Reader Tip: Earn cash by participating in university studies

Nicole emailed in the following tip:

Do you live near a university? Then you might have a way to earn spare cash! If it’s a university that conducts social or scientific research, you can often qualify for paid participation in their studies.

The university near us conducts several studies each semester and posts details of them online in the search for participants. Some of these studies can pay quite well; my sister is participating in one about diet that will pay her $350 at the conclusion of the study!

If you’ve got a university near you, here are the things to keep in mind when finding and trying for a research study:

1. Go to your university’s webpage and run a search for “paid research study.” Or do the same with Google, using the name of your university.

2. Read the guidelines listed carefully; many studies have specific parameters so you might not qualify.

3. Realize that not all studies are created equal. Make sure the amount of effort you need to put forth is worth the payout.

4.  Each study has a contact email address listed. When you write them, keep your e-mail brief and to the point. Let them know you’re interested in more information and you believe you qualify. Sometimes studies fill up rather quickly, so you could ask if there are any other studies coming up soon that you might be qualified for.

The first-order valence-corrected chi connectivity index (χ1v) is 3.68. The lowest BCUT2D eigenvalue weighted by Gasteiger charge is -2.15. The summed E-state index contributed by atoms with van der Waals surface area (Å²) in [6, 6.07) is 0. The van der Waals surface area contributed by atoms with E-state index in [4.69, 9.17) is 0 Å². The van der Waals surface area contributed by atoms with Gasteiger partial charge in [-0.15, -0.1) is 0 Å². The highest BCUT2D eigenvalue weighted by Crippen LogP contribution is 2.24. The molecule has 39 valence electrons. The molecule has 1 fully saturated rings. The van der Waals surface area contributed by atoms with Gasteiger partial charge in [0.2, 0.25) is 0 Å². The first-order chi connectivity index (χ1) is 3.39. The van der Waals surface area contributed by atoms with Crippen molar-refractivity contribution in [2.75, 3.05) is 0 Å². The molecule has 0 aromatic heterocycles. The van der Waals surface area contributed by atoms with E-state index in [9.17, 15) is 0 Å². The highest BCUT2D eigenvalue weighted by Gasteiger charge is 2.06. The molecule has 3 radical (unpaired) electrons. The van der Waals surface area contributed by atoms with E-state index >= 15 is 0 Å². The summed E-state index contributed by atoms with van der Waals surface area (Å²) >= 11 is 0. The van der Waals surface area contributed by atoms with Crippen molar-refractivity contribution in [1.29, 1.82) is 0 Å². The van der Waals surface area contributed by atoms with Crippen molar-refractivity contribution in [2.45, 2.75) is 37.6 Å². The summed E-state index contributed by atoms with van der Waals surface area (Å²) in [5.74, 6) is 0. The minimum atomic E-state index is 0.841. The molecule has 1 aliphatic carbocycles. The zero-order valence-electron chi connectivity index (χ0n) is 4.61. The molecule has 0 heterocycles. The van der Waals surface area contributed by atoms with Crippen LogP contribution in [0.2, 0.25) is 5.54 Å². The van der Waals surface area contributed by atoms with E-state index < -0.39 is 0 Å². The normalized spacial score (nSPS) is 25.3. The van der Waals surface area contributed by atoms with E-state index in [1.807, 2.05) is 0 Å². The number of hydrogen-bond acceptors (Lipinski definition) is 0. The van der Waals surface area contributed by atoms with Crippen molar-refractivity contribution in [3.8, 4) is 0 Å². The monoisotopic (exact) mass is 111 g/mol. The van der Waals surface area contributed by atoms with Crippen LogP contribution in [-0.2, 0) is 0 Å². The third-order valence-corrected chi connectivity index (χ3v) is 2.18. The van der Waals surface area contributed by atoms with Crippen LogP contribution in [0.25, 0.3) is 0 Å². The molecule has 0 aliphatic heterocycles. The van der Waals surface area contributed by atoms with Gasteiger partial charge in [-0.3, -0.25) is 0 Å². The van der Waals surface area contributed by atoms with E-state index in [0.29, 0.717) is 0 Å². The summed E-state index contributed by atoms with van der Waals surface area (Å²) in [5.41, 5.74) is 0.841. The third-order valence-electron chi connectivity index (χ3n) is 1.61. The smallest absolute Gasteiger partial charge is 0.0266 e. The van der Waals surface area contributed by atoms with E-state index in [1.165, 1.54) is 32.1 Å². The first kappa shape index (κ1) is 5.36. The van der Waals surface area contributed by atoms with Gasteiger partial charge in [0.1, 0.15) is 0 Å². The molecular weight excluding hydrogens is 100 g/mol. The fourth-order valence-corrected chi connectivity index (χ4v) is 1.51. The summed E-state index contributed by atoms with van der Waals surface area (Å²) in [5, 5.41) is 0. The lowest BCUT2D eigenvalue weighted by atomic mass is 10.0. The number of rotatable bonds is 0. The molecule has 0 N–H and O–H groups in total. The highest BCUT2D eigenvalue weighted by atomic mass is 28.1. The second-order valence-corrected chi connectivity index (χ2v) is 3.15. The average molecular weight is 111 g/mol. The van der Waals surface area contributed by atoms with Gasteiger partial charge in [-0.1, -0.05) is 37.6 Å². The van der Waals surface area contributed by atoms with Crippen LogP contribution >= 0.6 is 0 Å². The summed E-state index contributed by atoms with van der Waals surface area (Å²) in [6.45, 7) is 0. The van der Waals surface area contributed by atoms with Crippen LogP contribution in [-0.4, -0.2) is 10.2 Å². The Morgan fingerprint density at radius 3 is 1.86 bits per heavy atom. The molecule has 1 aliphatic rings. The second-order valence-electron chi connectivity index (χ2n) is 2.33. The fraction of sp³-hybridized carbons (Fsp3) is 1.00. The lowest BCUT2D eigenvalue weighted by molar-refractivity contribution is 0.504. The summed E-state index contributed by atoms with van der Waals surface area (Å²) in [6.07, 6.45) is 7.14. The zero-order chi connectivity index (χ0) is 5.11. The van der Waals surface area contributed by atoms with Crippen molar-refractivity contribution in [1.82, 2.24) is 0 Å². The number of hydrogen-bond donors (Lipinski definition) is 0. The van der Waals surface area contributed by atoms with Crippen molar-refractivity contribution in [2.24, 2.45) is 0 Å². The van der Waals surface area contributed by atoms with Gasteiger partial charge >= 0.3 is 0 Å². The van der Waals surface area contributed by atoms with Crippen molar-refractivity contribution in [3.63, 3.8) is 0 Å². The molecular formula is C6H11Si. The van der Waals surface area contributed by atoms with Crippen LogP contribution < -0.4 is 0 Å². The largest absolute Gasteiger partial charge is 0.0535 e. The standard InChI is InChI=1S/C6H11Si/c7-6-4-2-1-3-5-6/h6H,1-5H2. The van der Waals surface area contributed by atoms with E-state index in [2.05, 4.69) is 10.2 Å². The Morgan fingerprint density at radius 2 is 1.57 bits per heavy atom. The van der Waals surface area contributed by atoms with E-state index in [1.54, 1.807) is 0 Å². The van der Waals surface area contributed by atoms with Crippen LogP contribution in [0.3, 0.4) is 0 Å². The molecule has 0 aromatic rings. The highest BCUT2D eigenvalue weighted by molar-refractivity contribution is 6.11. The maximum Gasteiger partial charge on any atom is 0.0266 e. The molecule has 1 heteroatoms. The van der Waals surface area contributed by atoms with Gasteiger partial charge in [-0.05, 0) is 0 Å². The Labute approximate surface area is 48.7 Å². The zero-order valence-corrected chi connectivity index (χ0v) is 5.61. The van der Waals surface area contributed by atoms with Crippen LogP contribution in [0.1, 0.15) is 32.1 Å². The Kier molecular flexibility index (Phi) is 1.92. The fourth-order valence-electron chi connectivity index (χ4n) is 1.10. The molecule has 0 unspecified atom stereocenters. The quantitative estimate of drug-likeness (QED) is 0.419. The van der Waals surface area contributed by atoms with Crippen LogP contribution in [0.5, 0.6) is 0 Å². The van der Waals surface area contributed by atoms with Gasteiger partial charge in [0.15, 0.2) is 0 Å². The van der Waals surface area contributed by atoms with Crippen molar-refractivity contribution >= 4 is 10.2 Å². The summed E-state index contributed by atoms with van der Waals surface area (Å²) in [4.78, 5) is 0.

5. Most of the time you will be paid only after you have completed your participation requirements. Keep this in mind when thinking about your payment; it will help towards building a savings goal or giving you spare cash, but it probably shouldn’t be counted for helping to pay a bill due that week.

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  1. Diane says

    My infant was in a study, it was fun. I think it paid 8 dollars hour but I was really just trying to help the department with research since it can be hard to find subjects, especially babies and it was with a former professor of mine.

  2. joanna says

    i did a sleep study for hershey medical center in hershey, pa. it was interesting for me, helped them w/ their research, & @ the same time, helped provide extra income for me.

  3. Katie says

    Also, if you happen to have twins, there are a lot more options available. :) They’re non-invasive (recording language development, etc.), and while they don’t pay much, they do occasionally pay, and it does help the progress of research. Twins are especially helpful in the nurture / nature debate regarding disease.